It would be reasonable to expect this grand biological and geological event, known to paleontologists as the Great American Biotic Interchange, resulted in equal numbers of northern and southern species spreading across the two land masses; but that’s not what happened.

Instead, many more North American mammal species made homes down south than the other way around. Almost half of living South American mammals have North American evolutionary roots, whereas only around ten percent of North American mammals once hailed from South America. Now, researchers who reviewed some 20,000 fossils may have an answer, according to the Times.

According to the paper, published this week in the journal the Proceedings of the National Academy of Sciences, the asymmetry of immigrant mammal diversity we see today was the result of droves of South American mammals going extinct, leaving gaping ecological holes waiting to be filled by northern species and reducing the pool of potential immigrant species to make the trek north, reports Christine Janis, an ecologist at


Integrity of ‘The 1619 Project,’ America’s education system at risk with election

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OPINION: Trump’s latest campaign demonstrates the racial blindness of the administration and serves as a preview of what we can expect from four more years

Here is the truth, African Americans built this country for free. 

Yes, I said it. The horrors of the American slave trade contributed to America’s current economic success, military might, and role in shaping global culture. Sadly, these truths have not been part of the curriculum taught in America’s public schools. What students got instead was a whitewashed “history” that downplayed the enslavement and commoditization of Black bodies. 

Read More: Trump attacks ‘1619 Project,’ will sign executive order for ‘1776 Commission’

For the nation’s students, this culturally watered-down history of enslavement has actually done more harm than good. Instead of telling historical truth, our students were subjected to storylines about enslaved people being treated well, and the connection between America’s greatness and Western European enlightenment. 

Well, that was until parents, students, community members and educators raised their voices and forced school districts to teach our young people the truth. 

President Donald Trump walks to Marine One on the south lawn of the White House Thursday en route to Bedminster, New Jersey for a roundtable event with supporters and a fundraiser. (Photo by Drew Angerer/Getty Images)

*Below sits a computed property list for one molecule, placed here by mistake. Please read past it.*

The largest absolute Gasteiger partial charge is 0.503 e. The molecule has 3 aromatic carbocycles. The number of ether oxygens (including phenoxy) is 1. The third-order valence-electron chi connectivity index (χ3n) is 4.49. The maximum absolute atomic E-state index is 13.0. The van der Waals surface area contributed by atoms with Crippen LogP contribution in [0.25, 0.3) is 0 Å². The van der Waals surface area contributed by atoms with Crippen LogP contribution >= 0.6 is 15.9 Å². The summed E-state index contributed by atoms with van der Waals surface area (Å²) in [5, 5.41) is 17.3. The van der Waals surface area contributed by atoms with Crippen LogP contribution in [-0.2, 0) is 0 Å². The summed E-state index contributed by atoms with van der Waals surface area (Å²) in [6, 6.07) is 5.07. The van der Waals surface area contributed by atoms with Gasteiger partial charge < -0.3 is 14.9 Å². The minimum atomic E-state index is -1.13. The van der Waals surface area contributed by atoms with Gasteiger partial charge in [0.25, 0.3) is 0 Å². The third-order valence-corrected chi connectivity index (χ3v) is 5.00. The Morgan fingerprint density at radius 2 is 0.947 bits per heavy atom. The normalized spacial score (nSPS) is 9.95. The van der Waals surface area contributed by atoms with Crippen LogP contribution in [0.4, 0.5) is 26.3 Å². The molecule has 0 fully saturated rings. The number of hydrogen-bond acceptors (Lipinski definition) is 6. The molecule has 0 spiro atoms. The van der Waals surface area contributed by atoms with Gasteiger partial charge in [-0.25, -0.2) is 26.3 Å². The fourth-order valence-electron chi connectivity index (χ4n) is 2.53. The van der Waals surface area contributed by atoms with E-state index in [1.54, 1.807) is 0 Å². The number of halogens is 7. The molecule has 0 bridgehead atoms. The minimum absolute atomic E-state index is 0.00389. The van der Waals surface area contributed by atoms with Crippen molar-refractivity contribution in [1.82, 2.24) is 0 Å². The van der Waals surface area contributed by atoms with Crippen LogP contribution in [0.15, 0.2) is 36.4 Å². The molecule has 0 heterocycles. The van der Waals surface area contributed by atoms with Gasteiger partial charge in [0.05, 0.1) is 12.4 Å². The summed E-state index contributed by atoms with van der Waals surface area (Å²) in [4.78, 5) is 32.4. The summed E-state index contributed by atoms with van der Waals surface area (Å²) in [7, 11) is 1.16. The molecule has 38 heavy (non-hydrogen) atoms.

President Donald Trump walks to Marine One on the south lawn of the White House Thursday en route to Bedminster, New Jersey for a roundtable event with supporters and a fundraiser. (Photo by Drew Angerer/Getty Images)

Truth-telling has drastically changed how our students learn American history. After years of campaigning, students are receiving the fullness of the American story! One of the most recent contributions to this education agenda was The 1619 Project — an ongoing initiative of The New York Times Magazine that started in August 2019, the 400th anniversary of American slavery’s beginning. The 1619 Project bursted onto the scene with an invite to serious dialogue about slavery, race and racism.

Once President Donald Trump and Education Secretary Betsy DeVos caught wind of the


America’s Reaction After First Presidential Debate

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Long Island University National Poll: America’s Reaction After First Presidential Debate

PR Newswire

BROOKVILLE, N.Y., Oct. 1, 2020

BROOKVILLE, N.Y., Oct. 1, 2020 /PRNewswire/ — Results of a breaking Long Island University Steven S. Hornstein Center for Policy, Polling, and Analysis national poll were announced in the aftermath of the first presidential debate for Election 2020.

Long Island University (PRNewsfoto/Long Island University)
Long Island University (PRNewsfoto/Long Island University)

National poll results found that 80 percent of respondents tuned in to watch President Donald Trump debate former Vice President Joe Biden on Tuesday evening. High viewership of the event was supported by Neilsen ratings that estimated 73.1 million Americans watched the debate.

Americans were asked who they thought did a better job in Tuesday evening’s debate between Trump and Biden. Among respondents, 41 percent said that Biden did a better job in the debate, while 22 percent said that Trump had a stronger performance. More than a third of respondents (37 percent) said there was no difference (18 percent) or gave no opinion on the matter (19 percent).

After the presidential debates ended on Tuesday evening, Americans were asked who they would vote for if the election were held today. Respondents said they would vote for Biden (48 percent), Trump (31 percent), and another candidate (7 percent). An additional 9 percent of respondents said they were undecided and 5 percent said they wouldn’t vote if the elections were held today.

While a variety of factors were mentioned, the one issue that mattered most on deciding